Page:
The US and UK are facing growing international criticism over a new security pact signed with Australia.
The deal – seen as an effort to counter China – will see the US and UK give Australia the technology to build nuclear-powered submarines.
But the move angered France, which said it had been “stabbed in the back”, while China accused the three powers of having a “Cold War mentality”.
And the pact has raised fears that it could provoke China into a war.
The alliance, known as Aukus, was announced by US President Joe Biden, UK Prime Minister Boris Johnson and his Australian counterpart Scott Morrison on Wednesday.
While they did not mention China, Aukus is being widely viewed as an effort to counter Beijing’s influence in the contested South China Sea.
ANALYSIS: Why this pact signals a major shift
EXPLAINED: Tensions in the South China Sea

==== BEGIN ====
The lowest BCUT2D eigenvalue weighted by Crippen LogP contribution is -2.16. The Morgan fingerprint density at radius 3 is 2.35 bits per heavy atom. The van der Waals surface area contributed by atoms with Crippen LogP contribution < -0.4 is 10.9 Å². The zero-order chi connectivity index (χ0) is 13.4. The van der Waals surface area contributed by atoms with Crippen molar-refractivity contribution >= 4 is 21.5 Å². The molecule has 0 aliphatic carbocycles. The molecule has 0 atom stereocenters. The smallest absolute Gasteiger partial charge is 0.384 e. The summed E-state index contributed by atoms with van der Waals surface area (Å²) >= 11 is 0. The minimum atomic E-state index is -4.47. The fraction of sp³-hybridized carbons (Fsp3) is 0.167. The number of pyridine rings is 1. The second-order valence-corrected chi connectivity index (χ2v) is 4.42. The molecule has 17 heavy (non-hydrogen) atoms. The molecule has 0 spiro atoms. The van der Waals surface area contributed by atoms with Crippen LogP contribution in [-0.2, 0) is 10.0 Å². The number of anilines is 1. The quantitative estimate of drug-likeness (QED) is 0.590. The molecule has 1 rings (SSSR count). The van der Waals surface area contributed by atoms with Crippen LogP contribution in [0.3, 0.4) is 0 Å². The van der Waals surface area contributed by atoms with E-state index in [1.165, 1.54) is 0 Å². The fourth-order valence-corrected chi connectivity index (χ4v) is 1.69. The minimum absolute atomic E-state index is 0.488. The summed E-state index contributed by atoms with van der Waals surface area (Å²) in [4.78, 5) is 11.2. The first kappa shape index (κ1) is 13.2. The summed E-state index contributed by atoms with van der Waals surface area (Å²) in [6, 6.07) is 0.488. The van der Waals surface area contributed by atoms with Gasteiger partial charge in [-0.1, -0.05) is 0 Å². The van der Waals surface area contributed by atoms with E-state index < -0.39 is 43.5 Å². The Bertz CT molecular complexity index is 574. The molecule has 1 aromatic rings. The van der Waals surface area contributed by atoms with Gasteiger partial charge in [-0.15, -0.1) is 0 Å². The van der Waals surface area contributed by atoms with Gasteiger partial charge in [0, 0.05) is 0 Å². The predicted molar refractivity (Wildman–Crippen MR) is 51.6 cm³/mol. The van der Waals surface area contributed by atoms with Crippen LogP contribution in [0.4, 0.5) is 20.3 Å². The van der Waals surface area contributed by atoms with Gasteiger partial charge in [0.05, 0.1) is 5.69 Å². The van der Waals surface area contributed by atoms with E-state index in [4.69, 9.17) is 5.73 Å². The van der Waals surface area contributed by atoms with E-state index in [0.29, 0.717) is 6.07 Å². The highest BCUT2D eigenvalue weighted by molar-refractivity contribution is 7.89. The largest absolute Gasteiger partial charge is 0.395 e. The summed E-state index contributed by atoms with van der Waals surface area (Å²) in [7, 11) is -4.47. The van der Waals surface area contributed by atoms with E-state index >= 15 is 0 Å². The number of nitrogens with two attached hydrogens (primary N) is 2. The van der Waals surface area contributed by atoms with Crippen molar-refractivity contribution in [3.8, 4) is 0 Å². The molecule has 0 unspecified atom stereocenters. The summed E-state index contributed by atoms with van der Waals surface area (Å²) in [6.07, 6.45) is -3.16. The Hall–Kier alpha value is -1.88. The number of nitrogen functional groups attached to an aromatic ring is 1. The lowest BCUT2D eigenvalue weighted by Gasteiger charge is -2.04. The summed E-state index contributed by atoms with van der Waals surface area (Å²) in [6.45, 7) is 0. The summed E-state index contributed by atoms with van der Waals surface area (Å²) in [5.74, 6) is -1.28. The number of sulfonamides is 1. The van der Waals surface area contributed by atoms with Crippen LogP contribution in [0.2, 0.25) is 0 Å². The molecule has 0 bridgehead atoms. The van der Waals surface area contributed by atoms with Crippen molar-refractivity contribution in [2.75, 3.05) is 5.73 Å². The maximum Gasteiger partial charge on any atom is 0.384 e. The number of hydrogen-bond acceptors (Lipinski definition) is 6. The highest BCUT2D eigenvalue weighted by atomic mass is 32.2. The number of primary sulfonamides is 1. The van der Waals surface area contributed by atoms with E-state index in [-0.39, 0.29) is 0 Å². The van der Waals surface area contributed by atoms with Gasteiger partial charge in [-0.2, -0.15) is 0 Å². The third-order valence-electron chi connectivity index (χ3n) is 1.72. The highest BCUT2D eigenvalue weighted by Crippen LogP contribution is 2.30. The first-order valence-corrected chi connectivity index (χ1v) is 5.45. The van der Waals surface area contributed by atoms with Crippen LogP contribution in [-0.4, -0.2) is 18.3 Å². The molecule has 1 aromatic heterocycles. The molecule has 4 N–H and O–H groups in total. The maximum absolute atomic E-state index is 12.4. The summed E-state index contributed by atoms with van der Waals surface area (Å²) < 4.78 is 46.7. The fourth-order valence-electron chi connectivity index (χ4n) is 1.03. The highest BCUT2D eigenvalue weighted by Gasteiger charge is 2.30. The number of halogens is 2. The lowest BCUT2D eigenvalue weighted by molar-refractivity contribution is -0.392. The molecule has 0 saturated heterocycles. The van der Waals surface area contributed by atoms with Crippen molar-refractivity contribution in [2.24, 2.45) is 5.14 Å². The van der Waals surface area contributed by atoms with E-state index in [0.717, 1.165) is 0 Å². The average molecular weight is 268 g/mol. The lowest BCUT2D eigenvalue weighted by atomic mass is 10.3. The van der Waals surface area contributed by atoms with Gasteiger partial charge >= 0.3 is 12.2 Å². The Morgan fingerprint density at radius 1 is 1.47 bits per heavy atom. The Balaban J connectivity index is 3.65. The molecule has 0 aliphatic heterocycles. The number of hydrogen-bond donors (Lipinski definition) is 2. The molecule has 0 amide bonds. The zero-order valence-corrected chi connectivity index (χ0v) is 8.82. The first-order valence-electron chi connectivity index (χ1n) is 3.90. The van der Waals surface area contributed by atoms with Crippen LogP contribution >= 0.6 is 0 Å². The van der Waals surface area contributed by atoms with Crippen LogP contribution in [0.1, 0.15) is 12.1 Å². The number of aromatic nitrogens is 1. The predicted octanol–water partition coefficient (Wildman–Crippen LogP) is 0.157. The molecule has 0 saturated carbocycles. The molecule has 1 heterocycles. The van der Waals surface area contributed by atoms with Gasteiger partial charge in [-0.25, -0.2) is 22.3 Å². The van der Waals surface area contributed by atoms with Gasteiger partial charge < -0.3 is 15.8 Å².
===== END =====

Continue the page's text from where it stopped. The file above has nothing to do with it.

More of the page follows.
Mr Johnson later told MPs that the agreement was “not intended to be adversarial” to China.
But the prime minister was questioned by his predecessor, Theresa May, about whether the deal could lead to Britain being dragged into war with China.
She asked the prime minister about the “implications” of the partnership in the event of a Chinese invasion of Taiwan.
Mr Johnson replied: “The United Kingdom remains determined to defend international law and that is the strong advice we would give to our friends across the world, and the strong advice that we would give to the government in Beijing.”
Democratic Taiwan sees itself as a sovereign state, but Beijing has increased pressure on the island which it views as a breakaway province.
‘A very low moment’
Meanwhile Washington has sought to quell anger in Paris at the pact, which has scuppered a multibillion-dollar submarine deal France had signed with Australia.
France’s Foreign Minister Jean-Yves Le Drian called the announcement a “stab in the back”.
He called it a “brutal, unilateral and unpredictable decision” that reminded him of former US President Donald Trump.
French diplomats in Washington cancelled a gala to celebrate ties between the US and France in retaliation.